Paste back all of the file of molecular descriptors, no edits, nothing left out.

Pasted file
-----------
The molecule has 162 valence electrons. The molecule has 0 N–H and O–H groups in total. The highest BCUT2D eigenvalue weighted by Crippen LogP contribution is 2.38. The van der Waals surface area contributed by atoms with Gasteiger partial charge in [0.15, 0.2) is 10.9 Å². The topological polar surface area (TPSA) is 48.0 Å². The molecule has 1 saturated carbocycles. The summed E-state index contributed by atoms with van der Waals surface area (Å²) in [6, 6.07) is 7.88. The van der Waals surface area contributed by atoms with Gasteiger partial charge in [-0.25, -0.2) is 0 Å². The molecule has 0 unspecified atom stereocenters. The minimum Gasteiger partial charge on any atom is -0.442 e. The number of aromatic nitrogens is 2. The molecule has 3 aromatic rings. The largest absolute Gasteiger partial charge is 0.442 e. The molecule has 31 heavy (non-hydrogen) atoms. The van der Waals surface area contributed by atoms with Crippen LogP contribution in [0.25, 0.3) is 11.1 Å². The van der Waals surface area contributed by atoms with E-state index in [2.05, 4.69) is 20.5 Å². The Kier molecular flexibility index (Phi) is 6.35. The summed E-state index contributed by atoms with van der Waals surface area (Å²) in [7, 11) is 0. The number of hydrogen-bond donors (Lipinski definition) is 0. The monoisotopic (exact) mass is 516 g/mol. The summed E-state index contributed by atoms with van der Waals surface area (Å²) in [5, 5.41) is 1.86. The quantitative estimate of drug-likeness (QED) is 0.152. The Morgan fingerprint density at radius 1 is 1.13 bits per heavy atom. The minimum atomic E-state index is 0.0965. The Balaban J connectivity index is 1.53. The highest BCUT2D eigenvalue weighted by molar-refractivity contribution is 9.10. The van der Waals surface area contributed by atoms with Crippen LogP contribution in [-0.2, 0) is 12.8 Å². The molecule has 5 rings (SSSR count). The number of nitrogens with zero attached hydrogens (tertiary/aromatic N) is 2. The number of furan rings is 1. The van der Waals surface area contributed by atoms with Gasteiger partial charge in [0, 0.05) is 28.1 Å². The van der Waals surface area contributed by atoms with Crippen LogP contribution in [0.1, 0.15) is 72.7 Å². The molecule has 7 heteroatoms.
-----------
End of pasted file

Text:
The molecule has 162 valence electrons. The molecule has 0 N–H and O–H groups in total. The highest BCUT2D eigenvalue weighted by Crippen LogP contribution is 2.38. The van der Waals surface area contributed by atoms with Gasteiger partial charge in [0.15, 0.2) is 10.9 Å². The topological polar surface area (TPSA) is 48.0 Å². The molecule has 1 saturated carbocycles. The summed E-state index contributed by atoms with van der Waals surface area (Å²) in [6, 6.07) is 7.88. The van der Waals surface area contributed by atoms with Gasteiger partial charge in [-0.25, -0.2) is 0 Å². The molecule has 0 unspecified atom stereocenters. The minimum Gasteiger partial charge on any atom is -0.442 e. The number of aromatic nitrogens is 2. The molecule has 3 aromatic rings. The largest absolute Gasteiger partial charge is 0.442 e. The molecule has 31 heavy (non-hydrogen) atoms. The van der Waals surface area contributed by atoms with Crippen LogP contribution in [0.25, 0.3) is 11.1 Å². The van der Waals surface area contributed by atoms with E-state index in [2.05, 4.69) is 20.5 Å². The Kier molecular flexibility index (Phi) is 6.35. The summed E-state index contributed by atoms with van der Waals surface area (Å²) in [7, 11) is 0. The number of hydrogen-bond donors (Lipinski definition) is 0. The monoisotopic (exact) mass is 516 g/mol. The summed E-state index contributed by atoms with van der Waals surface area (Å²) in [5, 5.41) is 1.86. The quantitative estimate of drug-likeness (QED) is 0.152. The Morgan fingerprint density at radius 1 is 1.13 bits per heavy atom. The minimum atomic E-state index is 0.0965. The Balaban J connectivity index is 1.53. The highest BCUT2D eigenvalue weighted by molar-refractivity contribution is 9.10. The van der Waals surface area contributed by atoms with Crippen LogP contribution in [-0.2, 0) is 12.8 Å². The molecule has 5 rings (SSSR count). The number of nitrogens with zero attached hydrogens (tertiary/aromatic N) is 2. The number of furan rings is 1. The van der Waals surface area contributed by atoms with Gasteiger partial charge in [0, 0.05) is 28.1 Å². The van der Waals surface area contributed by atoms with Crippen LogP contribution in [0.1, 0.15) is 72.7 Å². The molecule has 7 heteroatoms.